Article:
The New York Times writes about corporal punishment in American schools, legal in a broad swathe of red America, but in practice overwhelmingly taking place in Texas, Arkansas, Mississippi, Tennessee, and Alabama. Obviously, as a good upscale liberal my instincts are overhwelmingly opposed to this. In addition, my ex ante skepticism that Texas, Arkansas, Mississippi, Tennessee, and Alabama have together hit upon a useful public policy experiment ignored by the rest of the nation is extremely high.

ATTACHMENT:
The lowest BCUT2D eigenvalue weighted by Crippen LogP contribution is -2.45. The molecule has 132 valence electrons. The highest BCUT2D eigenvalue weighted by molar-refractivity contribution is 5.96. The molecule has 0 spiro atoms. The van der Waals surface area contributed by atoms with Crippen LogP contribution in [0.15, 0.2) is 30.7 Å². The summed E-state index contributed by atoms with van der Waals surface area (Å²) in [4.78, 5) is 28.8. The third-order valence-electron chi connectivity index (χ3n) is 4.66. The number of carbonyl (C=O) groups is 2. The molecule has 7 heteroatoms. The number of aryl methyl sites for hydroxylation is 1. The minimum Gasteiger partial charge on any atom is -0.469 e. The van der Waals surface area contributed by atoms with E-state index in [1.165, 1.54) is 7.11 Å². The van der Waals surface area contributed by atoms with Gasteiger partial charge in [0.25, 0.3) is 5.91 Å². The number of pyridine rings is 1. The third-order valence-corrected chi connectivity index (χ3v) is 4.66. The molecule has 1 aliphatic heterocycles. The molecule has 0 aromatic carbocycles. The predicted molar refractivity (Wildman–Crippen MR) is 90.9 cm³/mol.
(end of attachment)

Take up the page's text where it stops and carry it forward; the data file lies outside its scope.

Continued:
That said, on a subject I’ve given more thought to it seems to me that we actually ought to seriously consider adding a corporal punishment component to our criminal justice system. Sanctioning offenders works better when the punishment is swift and predictable, which means it helps a lot for the sanctions to be cheap, which prison is not. What’s more, though caning is cruel, the reality of the American prison system — as opposed to the hopes of reformers decades ago — is pretty damn cruel as well. So I think there really might be something to, well, beating people rather than imprisoning them for at least some offenses. Which, I guess, means it should be on the table as something to contemplate for the schools system as well. But my conscience really rebels against the idea of hitting kids and it’s not as if the rural southern counties are known world-round for their excellent schools.